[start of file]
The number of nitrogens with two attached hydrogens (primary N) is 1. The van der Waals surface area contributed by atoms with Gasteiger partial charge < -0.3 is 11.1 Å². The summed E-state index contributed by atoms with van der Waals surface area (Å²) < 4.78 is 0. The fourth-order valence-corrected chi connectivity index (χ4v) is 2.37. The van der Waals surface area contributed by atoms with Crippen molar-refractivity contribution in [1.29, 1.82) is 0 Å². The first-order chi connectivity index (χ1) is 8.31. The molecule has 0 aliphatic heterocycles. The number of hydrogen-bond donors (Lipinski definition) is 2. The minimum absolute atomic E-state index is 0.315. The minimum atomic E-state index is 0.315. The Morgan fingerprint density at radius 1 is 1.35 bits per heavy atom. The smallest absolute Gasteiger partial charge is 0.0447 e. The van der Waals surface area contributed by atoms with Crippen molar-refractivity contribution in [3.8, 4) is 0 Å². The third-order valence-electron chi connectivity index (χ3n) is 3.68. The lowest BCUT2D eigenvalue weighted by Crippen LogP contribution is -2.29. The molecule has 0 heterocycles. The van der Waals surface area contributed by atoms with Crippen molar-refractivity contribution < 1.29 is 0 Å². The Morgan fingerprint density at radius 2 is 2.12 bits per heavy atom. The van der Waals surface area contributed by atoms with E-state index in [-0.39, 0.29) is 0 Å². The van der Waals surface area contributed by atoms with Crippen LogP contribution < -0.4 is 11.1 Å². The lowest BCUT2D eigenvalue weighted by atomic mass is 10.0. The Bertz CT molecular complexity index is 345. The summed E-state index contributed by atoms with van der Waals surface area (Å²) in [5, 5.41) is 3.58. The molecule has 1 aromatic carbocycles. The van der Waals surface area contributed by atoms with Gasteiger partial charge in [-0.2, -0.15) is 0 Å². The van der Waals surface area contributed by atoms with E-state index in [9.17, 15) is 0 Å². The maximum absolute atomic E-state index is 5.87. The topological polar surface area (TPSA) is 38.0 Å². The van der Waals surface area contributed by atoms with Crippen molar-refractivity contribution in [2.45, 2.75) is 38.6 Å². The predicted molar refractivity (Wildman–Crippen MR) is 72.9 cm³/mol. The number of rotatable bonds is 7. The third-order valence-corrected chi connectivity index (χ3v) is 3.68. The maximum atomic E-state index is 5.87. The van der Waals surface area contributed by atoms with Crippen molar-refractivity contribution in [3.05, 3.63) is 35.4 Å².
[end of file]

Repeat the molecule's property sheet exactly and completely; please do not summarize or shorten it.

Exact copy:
The number of nitrogens with two attached hydrogens (primary N) is 1. The van der Waals surface area contributed by atoms with Gasteiger partial charge < -0.3 is 11.1 Å². The summed E-state index contributed by atoms with van der Waals surface area (Å²) < 4.78 is 0. The fourth-order valence-corrected chi connectivity index (χ4v) is 2.37. The van der Waals surface area contributed by atoms with Crippen molar-refractivity contribution in [1.29, 1.82) is 0 Å². The first-order chi connectivity index (χ1) is 8.31. The molecule has 0 aliphatic heterocycles. The number of hydrogen-bond donors (Lipinski definition) is 2. The minimum absolute atomic E-state index is 0.315. The minimum atomic E-state index is 0.315. The Morgan fingerprint density at radius 1 is 1.35 bits per heavy atom. The smallest absolute Gasteiger partial charge is 0.0447 e. The van der Waals surface area contributed by atoms with Crippen molar-refractivity contribution in [3.8, 4) is 0 Å². The third-order valence-electron chi connectivity index (χ3n) is 3.68. The lowest BCUT2D eigenvalue weighted by Crippen LogP contribution is -2.29. The molecule has 0 heterocycles. The van der Waals surface area contributed by atoms with Crippen molar-refractivity contribution < 1.29 is 0 Å². The Morgan fingerprint density at radius 2 is 2.12 bits per heavy atom. The van der Waals surface area contributed by atoms with E-state index in [-0.39, 0.29) is 0 Å². The van der Waals surface area contributed by atoms with Crippen LogP contribution < -0.4 is 11.1 Å². The lowest BCUT2D eigenvalue weighted by atomic mass is 10.0. The Bertz CT molecular complexity index is 345. The summed E-state index contributed by atoms with van der Waals surface area (Å²) in [5, 5.41) is 3.58. The molecule has 1 aromatic carbocycles. The van der Waals surface area contributed by atoms with Gasteiger partial charge in [-0.2, -0.15) is 0 Å². The van der Waals surface area contributed by atoms with E-state index in [9.17, 15) is 0 Å². The maximum absolute atomic E-state index is 5.87. The topological polar surface area (TPSA) is 38.0 Å². The van der Waals surface area contributed by atoms with Crippen molar-refractivity contribution in [2.45, 2.75) is 38.6 Å². The predicted molar refractivity (Wildman–Crippen MR) is 72.9 cm³/mol. The number of rotatable bonds is 7. The third-order valence-corrected chi connectivity index (χ3v) is 3.68. The maximum atomic E-state index is 5.87. The van der Waals surface area contributed by atoms with Crippen molar-refractivity contribution in [3.05, 3.63) is 35.4 Å².